Town Celebrates Freedom Document
McDONALD, Pa. (AP) _ Forty-five miles north of the Mason-Dixon Line that separated North from South, whites and blacks gathered with Fourth of July fanfare Saturday to remember the Civil War document that freed the slaves 125 years ago this week.
″It’s not a black holiday,″ organizer Carl Joseph Powell said as the daylong Emancipation Proclamation Day festivities got under way. ″It’s a holiday for everyone, a holiday for free people.″
About 500 people lined the half-mile parade route through town, clapping and cheering as bands and drill teams from area high schools and organizations passed in bright uniforms. About 10 men and women wearing leather jackets rode motorcycles at the end.
Roast beef was served at a field on the edge of town and barbequed ribs were sold outside the Elks lodge in this southwestern Pennsylvania community of about 2,800.
″You’re just free at heart. You have to keep faith in something. You have to remember your roots,″ said Lenora Kemp, 36, a lifelong resident.
President Abraham Lincoln’s Emancipation Proclamation, which was signed on Sept. 22, 1862 and went into effect on Jan. 1, 1863, declared that ″all slaves in areas still in rebellion″ were ″thenceforward and forever free.″
Former slaves and their sons in this Washington County village near Pittsburgh first formally commemorated the document in 1905.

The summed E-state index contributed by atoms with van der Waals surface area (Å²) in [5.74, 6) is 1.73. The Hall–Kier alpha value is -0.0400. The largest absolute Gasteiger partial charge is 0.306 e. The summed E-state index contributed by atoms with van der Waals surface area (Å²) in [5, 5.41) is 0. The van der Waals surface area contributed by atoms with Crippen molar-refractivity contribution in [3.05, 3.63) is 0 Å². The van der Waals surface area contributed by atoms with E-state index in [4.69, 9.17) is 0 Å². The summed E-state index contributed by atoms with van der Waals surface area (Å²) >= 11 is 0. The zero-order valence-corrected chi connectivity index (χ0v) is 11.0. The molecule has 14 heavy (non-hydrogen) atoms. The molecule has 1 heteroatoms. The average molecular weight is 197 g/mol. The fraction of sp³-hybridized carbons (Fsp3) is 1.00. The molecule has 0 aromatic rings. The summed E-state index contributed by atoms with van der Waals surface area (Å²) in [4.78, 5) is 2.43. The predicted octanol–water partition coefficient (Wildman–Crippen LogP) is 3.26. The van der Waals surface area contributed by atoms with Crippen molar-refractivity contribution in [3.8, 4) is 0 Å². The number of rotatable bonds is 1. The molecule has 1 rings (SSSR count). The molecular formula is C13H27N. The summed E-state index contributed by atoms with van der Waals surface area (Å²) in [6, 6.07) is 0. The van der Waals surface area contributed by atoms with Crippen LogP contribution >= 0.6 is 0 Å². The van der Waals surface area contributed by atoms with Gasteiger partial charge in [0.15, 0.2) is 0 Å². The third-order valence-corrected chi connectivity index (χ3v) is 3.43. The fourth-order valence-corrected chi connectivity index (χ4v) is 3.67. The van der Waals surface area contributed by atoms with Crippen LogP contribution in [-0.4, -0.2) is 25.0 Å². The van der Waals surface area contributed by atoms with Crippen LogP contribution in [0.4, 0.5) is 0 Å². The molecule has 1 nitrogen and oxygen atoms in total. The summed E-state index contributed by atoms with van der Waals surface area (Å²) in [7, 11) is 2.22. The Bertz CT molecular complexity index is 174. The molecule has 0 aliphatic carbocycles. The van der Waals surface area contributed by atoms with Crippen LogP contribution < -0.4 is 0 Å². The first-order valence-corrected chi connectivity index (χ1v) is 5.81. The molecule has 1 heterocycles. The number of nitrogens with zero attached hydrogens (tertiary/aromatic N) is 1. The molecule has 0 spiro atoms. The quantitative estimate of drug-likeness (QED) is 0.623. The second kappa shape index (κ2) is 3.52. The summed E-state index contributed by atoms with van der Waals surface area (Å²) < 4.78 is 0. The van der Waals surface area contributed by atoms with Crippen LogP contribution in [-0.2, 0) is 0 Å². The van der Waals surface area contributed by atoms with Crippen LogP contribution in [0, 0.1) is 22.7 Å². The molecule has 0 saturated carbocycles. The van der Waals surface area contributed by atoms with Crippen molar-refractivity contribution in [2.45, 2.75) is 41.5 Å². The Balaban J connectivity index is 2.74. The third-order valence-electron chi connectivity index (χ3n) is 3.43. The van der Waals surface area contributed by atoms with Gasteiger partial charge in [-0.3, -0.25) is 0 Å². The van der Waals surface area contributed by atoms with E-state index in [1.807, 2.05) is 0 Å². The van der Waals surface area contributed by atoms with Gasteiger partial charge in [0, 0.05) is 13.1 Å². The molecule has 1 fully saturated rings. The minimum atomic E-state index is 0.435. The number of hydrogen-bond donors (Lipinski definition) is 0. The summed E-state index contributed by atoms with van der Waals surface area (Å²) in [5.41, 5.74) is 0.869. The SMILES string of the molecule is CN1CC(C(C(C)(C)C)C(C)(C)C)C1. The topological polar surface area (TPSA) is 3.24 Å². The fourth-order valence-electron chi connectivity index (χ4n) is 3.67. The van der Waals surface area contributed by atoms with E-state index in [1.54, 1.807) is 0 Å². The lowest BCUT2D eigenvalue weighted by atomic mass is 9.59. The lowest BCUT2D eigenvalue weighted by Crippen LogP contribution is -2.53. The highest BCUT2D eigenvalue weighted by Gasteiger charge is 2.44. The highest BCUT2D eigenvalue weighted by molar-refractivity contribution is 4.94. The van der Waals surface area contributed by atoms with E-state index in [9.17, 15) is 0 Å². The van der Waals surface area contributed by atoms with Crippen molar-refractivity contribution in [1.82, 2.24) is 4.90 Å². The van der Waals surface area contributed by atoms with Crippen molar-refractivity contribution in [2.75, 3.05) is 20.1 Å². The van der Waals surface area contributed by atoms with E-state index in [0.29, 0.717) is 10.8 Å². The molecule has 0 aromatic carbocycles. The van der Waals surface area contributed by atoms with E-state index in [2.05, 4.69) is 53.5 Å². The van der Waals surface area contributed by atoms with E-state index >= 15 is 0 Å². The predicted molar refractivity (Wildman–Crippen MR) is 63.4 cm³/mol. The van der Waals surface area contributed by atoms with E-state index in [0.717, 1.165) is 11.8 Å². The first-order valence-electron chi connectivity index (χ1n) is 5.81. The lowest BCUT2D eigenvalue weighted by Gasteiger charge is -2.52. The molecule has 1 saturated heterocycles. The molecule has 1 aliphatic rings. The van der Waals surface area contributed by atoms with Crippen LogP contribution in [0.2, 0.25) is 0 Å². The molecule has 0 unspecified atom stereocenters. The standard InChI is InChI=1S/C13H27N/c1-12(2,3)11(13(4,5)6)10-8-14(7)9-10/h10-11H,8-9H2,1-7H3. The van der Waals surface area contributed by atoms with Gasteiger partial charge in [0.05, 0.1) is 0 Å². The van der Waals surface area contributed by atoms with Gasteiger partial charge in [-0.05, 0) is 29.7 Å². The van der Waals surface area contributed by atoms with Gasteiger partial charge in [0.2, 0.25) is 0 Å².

Their descendants formed the Community League to mark the document’s anniversary because they ″were blacks really looking for some way to instill pride in themselves,″ Powell said.
″Unlike any other race of people who came to the United States, we came in chains,″ he said. ″The Irish have St. Patrick’s Day. Everyone needs to know where they came from.″
″I was born with the Emancipation,″ said Powell, 53, a retired shopkeeper. ″It was part of me. As black children we only had two good days a year: Christmas and Emancipation.″
In earlier days, black children would stay home from school to take part in festivities and would be treated to candy, oranges and apples, said Donald Brookens, 75, whose parents brought him to one of the first celebrations.
Until this decade, Powell said, whites ignored the celebration and didn’t participate. In the 1950s white-owned businesses, virtually the only ones in McDonald, were closed to discourage blacks from congregating in town, he said.
″This was a white town,″ he said. ″In 1952, there was no place in the town where a black could obtain service.″
Powell said the observances faltered in the late 1960s because young blacks lost interest. Powell, great-grandson of a Virginia slave, and the local Elks lodge called upon whites to join in 1983 and the tradition was revived.
Powell said whites laid off from western Pennsylvania factories and plants now feel a solidarity with blacks because of an economic kinship.
″This is primarily a blue-collar town. Right now, it’s not just white and black,″ he said. ″It’s rich and poor, and now the shoe’s on the other foot.″
On Dec. 28, 1962, President John F. Kennedy called on public officials and organizations to observe the proclamation’s centennial. The Pittsburgh Post Gazette said in an editorial June 10, 1963, that there were ″a few non- Negroes in attendance″ at the city’s anniversary parade.
But since the centennial, few organized observances have been held, said Jim Williams, spokesman for the National Association for the Advancement of Colored People in Baltimore. He said he didn’t know the anniversary date, but thought McDonald’s commemoration was a good idea.
″It’s obvious that it was one of the most important events that occurred in American history,″ he said, ″and it certainly does deserve a commemoration.″